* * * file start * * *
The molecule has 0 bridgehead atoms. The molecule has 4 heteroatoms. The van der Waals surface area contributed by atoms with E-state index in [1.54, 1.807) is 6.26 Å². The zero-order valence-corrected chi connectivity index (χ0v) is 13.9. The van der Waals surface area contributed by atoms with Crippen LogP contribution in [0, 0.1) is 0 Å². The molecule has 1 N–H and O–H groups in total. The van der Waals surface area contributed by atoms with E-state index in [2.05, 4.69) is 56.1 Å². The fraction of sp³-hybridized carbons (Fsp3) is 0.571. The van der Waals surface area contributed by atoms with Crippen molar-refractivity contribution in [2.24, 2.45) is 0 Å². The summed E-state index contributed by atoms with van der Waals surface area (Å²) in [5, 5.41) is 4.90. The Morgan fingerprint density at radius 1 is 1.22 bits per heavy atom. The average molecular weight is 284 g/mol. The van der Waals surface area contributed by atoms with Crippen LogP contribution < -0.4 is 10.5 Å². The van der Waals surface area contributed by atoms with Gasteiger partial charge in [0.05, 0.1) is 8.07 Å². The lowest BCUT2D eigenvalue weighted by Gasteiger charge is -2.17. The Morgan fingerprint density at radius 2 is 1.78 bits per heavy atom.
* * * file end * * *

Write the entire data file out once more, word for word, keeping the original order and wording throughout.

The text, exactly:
The molecule has 0 bridgehead atoms. The molecule has 4 heteroatoms. The van der Waals surface area contributed by atoms with E-state index in [1.54, 1.807) is 6.26 Å². The zero-order valence-corrected chi connectivity index (χ0v) is 13.9. The van der Waals surface area contributed by atoms with Crippen LogP contribution in [0, 0.1) is 0 Å². The molecule has 1 N–H and O–H groups in total. The van der Waals surface area contributed by atoms with E-state index in [2.05, 4.69) is 56.1 Å². The fraction of sp³-hybridized carbons (Fsp3) is 0.571. The van der Waals surface area contributed by atoms with Crippen molar-refractivity contribution in [2.24, 2.45) is 0 Å². The summed E-state index contributed by atoms with van der Waals surface area (Å²) in [5, 5.41) is 4.90. The Morgan fingerprint density at radius 1 is 1.22 bits per heavy atom. The average molecular weight is 284 g/mol. The van der Waals surface area contributed by atoms with Crippen LogP contribution < -0.4 is 10.5 Å². The van der Waals surface area contributed by atoms with Gasteiger partial charge in [0.05, 0.1) is 8.07 Å². The lowest BCUT2D eigenvalue weighted by Gasteiger charge is -2.17. The Morgan fingerprint density at radius 2 is 1.78 bits per heavy atom.